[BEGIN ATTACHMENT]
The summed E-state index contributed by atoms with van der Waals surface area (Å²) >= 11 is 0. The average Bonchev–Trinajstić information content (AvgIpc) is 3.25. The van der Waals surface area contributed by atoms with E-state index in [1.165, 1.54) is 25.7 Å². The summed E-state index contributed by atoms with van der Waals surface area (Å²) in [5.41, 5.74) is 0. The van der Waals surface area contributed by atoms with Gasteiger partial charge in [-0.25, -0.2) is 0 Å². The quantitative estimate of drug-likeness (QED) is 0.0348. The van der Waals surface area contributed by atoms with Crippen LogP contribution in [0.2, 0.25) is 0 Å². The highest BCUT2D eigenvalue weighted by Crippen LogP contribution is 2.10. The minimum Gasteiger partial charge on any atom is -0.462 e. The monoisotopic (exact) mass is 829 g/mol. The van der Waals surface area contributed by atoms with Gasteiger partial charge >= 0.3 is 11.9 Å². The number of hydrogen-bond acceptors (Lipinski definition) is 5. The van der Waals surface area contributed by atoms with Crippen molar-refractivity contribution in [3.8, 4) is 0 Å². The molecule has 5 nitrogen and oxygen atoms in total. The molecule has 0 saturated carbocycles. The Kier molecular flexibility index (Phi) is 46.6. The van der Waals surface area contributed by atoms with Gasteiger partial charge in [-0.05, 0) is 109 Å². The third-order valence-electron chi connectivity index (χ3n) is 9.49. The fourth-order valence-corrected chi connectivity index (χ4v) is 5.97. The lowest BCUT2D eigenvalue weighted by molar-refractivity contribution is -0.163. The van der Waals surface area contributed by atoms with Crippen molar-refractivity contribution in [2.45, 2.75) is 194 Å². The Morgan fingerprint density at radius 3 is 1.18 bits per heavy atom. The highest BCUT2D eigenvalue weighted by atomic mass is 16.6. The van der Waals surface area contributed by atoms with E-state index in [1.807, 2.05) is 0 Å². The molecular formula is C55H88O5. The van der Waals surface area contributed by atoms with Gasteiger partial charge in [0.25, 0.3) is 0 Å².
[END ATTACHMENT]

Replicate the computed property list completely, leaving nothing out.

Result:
The summed E-state index contributed by atoms with van der Waals surface area (Å²) >= 11 is 0. The average Bonchev–Trinajstić information content (AvgIpc) is 3.25. The van der Waals surface area contributed by atoms with E-state index in [1.165, 1.54) is 25.7 Å². The summed E-state index contributed by atoms with van der Waals surface area (Å²) in [5.41, 5.74) is 0. The van der Waals surface area contributed by atoms with Gasteiger partial charge in [-0.25, -0.2) is 0 Å². The quantitative estimate of drug-likeness (QED) is 0.0348. The van der Waals surface area contributed by atoms with Crippen LogP contribution in [0.2, 0.25) is 0 Å². The highest BCUT2D eigenvalue weighted by Crippen LogP contribution is 2.10. The minimum Gasteiger partial charge on any atom is -0.462 e. The monoisotopic (exact) mass is 829 g/mol. The van der Waals surface area contributed by atoms with Gasteiger partial charge >= 0.3 is 11.9 Å². The number of hydrogen-bond acceptors (Lipinski definition) is 5. The van der Waals surface area contributed by atoms with Crippen molar-refractivity contribution in [3.8, 4) is 0 Å². The molecule has 5 nitrogen and oxygen atoms in total. The molecule has 0 saturated carbocycles. The Kier molecular flexibility index (Phi) is 46.6. The van der Waals surface area contributed by atoms with Gasteiger partial charge in [-0.05, 0) is 109 Å². The third-order valence-electron chi connectivity index (χ3n) is 9.49. The fourth-order valence-corrected chi connectivity index (χ4v) is 5.97. The lowest BCUT2D eigenvalue weighted by molar-refractivity contribution is -0.163. The van der Waals surface area contributed by atoms with Crippen molar-refractivity contribution in [2.45, 2.75) is 194 Å². The Morgan fingerprint density at radius 3 is 1.18 bits per heavy atom. The highest BCUT2D eigenvalue weighted by atomic mass is 16.6. The van der Waals surface area contributed by atoms with E-state index in [1.807, 2.05) is 0 Å². The molecular formula is C55H88O5. The van der Waals surface area contributed by atoms with Gasteiger partial charge in [0.25, 0.3) is 0 Å².